Azov has opened its ranks to a flood of volunteers, the Financial Times continued, diluting its connection to Ukraine’s far-right movement, a movement that has “never proved popular at the ballot box” anyways. BBC (3/26/22) also cited electoral marginalization in its dismissal of claims about Ukraine’s far right as “a mix of falsehoods and distortions.” Putin’s distortions require debunking, but neither outlet acknowledged that these groups’ outsized influence comes more from their capacity for political violence than from their electoral participation (Hromadske, 10/13/16; Responsible Statecraft, 3/25/22).
In the London Times piece, Azov commander Yevgenii Vradnik dismissed the neo-Nazi characterization as Russian disinformation: “Perhaps [Putin] really believes it,” as he “lives in a strange, warped world. We are patriots but we are not Nazis.” Sure, the article reports, “Azov has its fair share of football hooligans and ultranationalists,” but it also includes “scholars like Zaikovsky, who worked as a translator and book editor.”
To support such “patriots,” the West should fulfill their “urgent plea” for more weapons. “To retake our regions, we need vehicle-mounted anti-aircraft weapons from NATO,” Vradnik said. Thus Western media use the “Russian disinformation” label to not only downplay the threat of Ukraine’s far right, but even to encourage the West to arm them.
Responsible Statecraft (3/25/22) pushed back on the media’s dismissiveness, warning that “Russian propaganda has colossally exaggerated the contemporary strength of Ukrainian extreme nationalist groups,” but
because these groups have been integrated into the Ukrainian National Guard yet retain their autonomous identities and command structures, over the course of an extended war they could amass a formidable fifth column that would radicalize Ukraine’s postwar political dynamic.
To ignore the fact that prolonged military aid could reshape Ukraine’s politics in favor of neo-Nazi groups prevents an understanding of the threats posed to Ukrainian democracy and civil society.
Shielding NATO from blame
Ilya Yaboklov (New York Times, 4/25/22): “NATO is the subject of some of the regime’s most persistent conspiracy theories, which see the organization’s hand behind popular uprisings around the world.”
Much like with the Maidan coup, the corporate media’s insistence on viewing Russian aggression as unconnected to US imperial expansion has led it to cast any blame placed on NATO policy as Russian disinformation.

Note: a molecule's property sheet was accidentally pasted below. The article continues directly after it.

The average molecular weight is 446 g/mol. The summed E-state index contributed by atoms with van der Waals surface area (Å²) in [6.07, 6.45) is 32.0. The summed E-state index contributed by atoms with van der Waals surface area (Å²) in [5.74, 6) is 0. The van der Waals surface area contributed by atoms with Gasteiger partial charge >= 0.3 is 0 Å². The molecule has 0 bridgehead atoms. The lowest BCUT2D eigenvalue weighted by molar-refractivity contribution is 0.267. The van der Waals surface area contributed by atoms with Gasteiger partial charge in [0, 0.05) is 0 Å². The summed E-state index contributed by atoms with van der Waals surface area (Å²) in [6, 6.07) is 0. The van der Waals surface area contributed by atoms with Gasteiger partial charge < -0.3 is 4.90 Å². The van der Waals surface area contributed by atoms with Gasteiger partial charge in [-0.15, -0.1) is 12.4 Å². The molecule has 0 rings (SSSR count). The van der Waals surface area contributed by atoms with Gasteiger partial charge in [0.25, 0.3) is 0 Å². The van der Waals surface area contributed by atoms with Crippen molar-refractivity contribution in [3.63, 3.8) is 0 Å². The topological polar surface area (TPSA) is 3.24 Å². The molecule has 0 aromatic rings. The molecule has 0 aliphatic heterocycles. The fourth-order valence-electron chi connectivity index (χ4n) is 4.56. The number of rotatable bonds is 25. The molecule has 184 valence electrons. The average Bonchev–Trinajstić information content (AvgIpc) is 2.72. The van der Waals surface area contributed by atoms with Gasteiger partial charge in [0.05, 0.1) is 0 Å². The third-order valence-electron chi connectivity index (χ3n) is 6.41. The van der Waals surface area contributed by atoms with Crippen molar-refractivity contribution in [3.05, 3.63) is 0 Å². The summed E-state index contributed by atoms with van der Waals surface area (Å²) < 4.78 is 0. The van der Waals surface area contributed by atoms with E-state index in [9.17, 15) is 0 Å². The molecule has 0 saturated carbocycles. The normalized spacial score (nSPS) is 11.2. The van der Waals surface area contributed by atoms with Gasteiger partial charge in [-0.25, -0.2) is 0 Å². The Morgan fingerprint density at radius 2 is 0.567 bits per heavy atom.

In “The Five Conspiracy Theories That Putin Has Weaponized,” New York Times (4/25/22), historian and author Ilya Yaboklov listed the Kremlin’s most prominent “disinformation” narratives. High on his list was the idea that “NATO has turned Ukraine into a military camp.”
Without mentioning that NATO, a remnant of the Cold War, is explicitly hostile to Russia, the Times piece portrayed Putin’s disdain for NATO as a paranoia that is convenient for Russian propaganda:
NATO is Mr. Putin’s worst nightmare: Its military operations in Serbia, Iraq and Libya have planted the fear that Russia will be the military alliance’s next target. It’s also a convenient boogeyman that animates the anti-Western element of Mr. Putin’s electorate. In his rhetoric, NATO is synonymous with the United States, the military hand of “the collective West” that will suffocate Russia whenever it becomes weak.
The New York Times is not the only outlet to dismiss claims that NATO’s militarization of Ukraine has contributed to regional tensions. Jessica Brandt of the Brookings Institute claimed on CNN Newsroom (4/8/22): “There’s two places where I have seen China carry Russia’s water. The first is, starting long before the invasion, casting blame at the foot of the United States and NATO.” The Washington Post editorial board (4/11/22) argued much to the same effect that Chinese “disinformation” included arguing “NATO is to blame for the fighting.” Newsweek (4/13/22) stated that Chinese disinformation “blames the US military/industrial complex for the chaos in Ukraine and other parts of the world,” and falsely claims that “Washington ‘squeezed Russia’s security space.’”
Characterizing claims that NATO’s militarization of Russia’s neighbors was a hostile act as “paranoia” or “disinformation” ignores the decades of warnings from top US diplomats and anti-war dissidents alike that NATO expansionism into former Warsaw Pact countries would lead to conflict with Russia.
Jack F. Matlock Jr, the former ambassador to the USSR warned the US Senate as early as 1997 that NATO expansion would threaten a renewal of Cold War hostilities (Responsible Statecraft, 2/15/22):